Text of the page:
What is company driver training?
Company driver training (or ‘fleet driver training’) is where you provide information and upskilling to drivers that drive while working for your company. Companies have a legal obligation under the Health and Safety at Work Act to provide information, training and supervision to their drivers. Fleet driver training should have the following main objectives:
- Improve safety
- Reduce accidents
- Reduce maintenance costs
- Improve fuel economy.
There are flow-on effects that can result from company driver training. These include an improvement in the health and wellbeing of the drivers, better scheduling processes and an improvement in profitability due to less vehicle downtime.
There are many aspects to training commercial drivers.
- Refreshing and enhancing knowledge of the road rules and laws
- Improving driving skills – hazard awareness, appropriate speeds, etc
- Improving driver health
- Improving route planning and scheduling skills
- Improving awareness of hazards
- Reducing environmental impacts – gentle and economical driving
- Reducing maintenance and downtime on vehicles, and maintaining their value.
How do you train commercial drivers?
Driver education using the theory quizzes on DT – there are training modules for the Road Code, low-speed manoeuvring, advanced driving, heavy vehicle driving (including logbooks), driver health and safety, forklift drivers and more – view driving courses. This ensures that drivers know speed limits, following distances, rules for rest periods, parking rules and more. Drivers tend to forget many rules they learn for the learner licence test within just a few months of passing. This type of training is good general maintenance for drivers as it keeps safety at the forefront of their mind.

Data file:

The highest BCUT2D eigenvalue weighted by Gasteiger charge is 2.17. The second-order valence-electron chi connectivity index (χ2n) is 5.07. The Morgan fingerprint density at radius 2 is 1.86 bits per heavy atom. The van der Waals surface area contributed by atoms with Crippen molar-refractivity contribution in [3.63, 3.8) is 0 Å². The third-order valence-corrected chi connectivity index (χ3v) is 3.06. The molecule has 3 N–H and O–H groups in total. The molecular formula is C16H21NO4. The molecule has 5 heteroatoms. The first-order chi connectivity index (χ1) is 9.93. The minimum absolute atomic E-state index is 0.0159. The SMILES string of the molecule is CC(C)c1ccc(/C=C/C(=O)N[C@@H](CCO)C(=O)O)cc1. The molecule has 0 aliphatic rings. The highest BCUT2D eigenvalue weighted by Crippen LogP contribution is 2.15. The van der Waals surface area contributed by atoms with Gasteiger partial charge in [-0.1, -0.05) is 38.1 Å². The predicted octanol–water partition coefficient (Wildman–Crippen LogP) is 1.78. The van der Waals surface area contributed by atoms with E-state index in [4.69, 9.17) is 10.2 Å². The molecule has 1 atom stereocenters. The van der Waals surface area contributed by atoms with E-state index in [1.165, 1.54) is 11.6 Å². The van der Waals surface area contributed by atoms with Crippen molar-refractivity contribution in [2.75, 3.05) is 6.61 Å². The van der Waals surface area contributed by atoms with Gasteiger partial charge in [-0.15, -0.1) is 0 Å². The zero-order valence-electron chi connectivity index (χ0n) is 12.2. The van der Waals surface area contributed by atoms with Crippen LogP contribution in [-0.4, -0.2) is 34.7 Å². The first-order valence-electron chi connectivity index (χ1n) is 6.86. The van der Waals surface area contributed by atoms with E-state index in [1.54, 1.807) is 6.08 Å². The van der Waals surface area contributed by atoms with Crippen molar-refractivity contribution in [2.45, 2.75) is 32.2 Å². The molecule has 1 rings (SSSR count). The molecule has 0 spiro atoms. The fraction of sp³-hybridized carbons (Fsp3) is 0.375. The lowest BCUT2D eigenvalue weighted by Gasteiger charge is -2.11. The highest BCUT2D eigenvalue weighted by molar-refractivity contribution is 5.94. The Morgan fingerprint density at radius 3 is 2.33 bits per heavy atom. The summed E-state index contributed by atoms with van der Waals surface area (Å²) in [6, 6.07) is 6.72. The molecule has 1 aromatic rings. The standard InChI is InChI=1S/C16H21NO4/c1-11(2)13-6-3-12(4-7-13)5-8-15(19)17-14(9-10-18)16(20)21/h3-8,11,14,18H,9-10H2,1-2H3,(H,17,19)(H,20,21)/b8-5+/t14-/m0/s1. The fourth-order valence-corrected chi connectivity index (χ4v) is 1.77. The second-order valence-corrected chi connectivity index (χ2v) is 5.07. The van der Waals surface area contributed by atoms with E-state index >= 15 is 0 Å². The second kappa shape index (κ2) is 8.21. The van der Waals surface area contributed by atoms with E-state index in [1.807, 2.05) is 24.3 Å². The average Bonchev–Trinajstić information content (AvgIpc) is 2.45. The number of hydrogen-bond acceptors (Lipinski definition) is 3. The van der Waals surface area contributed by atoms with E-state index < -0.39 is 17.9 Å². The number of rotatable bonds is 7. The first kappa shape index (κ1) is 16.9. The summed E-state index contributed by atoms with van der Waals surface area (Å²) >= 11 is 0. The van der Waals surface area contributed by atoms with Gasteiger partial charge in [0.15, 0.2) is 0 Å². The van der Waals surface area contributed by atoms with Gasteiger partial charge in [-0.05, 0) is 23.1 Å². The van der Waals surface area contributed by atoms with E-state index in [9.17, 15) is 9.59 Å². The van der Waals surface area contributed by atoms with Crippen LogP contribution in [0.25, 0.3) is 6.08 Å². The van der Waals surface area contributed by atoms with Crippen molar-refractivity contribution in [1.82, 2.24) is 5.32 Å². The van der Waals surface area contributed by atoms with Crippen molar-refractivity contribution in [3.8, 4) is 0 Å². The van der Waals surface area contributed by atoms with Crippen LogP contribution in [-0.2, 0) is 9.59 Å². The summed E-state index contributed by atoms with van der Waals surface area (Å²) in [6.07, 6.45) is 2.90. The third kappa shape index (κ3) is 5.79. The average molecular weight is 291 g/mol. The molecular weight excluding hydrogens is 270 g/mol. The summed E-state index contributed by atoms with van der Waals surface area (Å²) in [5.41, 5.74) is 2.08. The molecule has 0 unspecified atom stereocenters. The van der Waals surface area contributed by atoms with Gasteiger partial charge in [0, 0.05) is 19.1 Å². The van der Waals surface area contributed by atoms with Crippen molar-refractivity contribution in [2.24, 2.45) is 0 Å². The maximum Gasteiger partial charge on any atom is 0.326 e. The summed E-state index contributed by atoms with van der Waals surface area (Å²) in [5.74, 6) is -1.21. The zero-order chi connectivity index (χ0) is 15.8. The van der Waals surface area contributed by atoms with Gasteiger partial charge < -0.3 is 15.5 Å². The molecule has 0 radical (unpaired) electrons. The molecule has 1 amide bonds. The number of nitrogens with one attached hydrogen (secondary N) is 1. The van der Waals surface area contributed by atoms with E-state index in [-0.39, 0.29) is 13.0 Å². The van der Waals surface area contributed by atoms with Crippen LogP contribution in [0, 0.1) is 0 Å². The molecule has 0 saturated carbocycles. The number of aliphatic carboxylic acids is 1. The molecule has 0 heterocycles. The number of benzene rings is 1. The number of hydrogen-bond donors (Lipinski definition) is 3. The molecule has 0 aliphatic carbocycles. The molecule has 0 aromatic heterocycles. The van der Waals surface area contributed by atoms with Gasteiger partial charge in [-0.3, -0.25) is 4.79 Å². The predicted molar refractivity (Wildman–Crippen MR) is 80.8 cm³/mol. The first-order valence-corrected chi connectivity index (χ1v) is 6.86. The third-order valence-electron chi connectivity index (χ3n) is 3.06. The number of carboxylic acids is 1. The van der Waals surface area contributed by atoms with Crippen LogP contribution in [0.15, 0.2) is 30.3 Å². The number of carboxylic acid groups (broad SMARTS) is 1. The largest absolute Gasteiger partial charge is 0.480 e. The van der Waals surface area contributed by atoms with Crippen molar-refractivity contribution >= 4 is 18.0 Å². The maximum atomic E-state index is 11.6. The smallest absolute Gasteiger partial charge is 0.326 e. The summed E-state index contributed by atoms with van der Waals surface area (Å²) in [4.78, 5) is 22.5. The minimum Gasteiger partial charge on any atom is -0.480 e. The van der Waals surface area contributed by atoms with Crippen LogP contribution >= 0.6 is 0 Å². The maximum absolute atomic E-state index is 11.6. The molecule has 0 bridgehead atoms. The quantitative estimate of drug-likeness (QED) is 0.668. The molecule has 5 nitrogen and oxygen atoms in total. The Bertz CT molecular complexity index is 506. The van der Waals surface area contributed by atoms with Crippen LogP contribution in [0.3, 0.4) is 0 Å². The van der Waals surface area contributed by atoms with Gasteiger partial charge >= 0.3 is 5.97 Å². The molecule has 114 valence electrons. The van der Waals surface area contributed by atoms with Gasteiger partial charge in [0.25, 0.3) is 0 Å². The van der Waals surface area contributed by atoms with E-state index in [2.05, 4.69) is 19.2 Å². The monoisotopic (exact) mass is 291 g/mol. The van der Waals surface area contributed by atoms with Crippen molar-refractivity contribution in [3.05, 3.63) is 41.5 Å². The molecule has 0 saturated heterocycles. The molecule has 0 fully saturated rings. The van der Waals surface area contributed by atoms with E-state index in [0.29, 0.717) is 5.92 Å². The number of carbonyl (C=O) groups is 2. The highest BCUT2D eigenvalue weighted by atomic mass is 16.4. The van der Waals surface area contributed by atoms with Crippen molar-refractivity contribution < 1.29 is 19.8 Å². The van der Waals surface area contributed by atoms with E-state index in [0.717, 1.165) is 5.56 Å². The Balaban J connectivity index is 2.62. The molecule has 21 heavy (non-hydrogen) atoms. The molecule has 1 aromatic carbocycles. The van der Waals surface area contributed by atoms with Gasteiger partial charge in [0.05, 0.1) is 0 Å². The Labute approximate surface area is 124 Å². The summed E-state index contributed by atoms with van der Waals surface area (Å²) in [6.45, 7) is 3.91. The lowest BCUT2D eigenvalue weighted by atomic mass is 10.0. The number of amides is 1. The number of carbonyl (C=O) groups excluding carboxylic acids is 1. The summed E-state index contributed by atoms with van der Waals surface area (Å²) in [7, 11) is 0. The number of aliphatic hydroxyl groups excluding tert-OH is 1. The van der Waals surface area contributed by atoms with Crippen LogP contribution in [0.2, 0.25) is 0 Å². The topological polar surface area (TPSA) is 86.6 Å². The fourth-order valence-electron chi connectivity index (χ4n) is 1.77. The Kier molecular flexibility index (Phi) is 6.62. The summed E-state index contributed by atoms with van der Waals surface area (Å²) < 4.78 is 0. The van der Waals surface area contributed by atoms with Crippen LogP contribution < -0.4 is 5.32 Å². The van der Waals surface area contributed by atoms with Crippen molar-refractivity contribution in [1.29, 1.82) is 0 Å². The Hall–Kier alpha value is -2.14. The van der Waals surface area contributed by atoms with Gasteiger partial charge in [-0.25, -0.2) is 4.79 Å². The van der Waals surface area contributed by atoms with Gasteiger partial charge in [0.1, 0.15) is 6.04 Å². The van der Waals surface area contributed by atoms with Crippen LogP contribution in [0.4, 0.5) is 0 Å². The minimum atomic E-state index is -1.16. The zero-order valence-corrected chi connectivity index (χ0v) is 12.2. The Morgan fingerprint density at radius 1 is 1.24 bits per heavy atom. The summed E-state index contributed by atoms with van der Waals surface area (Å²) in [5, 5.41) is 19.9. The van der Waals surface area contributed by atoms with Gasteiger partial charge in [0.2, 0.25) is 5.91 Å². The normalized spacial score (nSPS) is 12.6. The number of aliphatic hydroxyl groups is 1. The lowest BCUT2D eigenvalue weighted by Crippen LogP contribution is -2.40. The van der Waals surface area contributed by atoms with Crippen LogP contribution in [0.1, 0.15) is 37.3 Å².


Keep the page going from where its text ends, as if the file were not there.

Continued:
Defensive driving courses – many providers can supply defensive driving training courses specifically tailored to your business. These will teach hazard awareness and vehicle control skills. Driving instructors that can conduct defensive driving courses can be found in our driving instructor directory.
Telematics – data logging for your vehicles can identify where drivers are driving unsafely, using too much fuel, choosing routes that are inappropriate, and more. It’s usually paid per vehicle per month.
Driving assessment – use a system to evaluate a driver’s current driving performance. This is best done by an experienced assessor who can then recommend a course of action.
Advanced driver training – organisations such as the Institute of Advanced Motorists provide training at a similar level to the police. This doesn’t mean high-speed driving, though. IAM training uses a system of vehicle control which has been developed over decades and is used by many police forces around the world, including New Zealand and the UK (where it originated). The focus isn’t just on driving safely, but also smoothly and economically.
Specialist training – drivers that need to be able to carry dangerous goods or drive a tracked vehicle, for example, will need special endorsements on their licence. Other businesses may have different hazards when driving, for example if off-road driving is a large feature of the company’s operation (e.g. in forestry or farming). Providers exist to help here.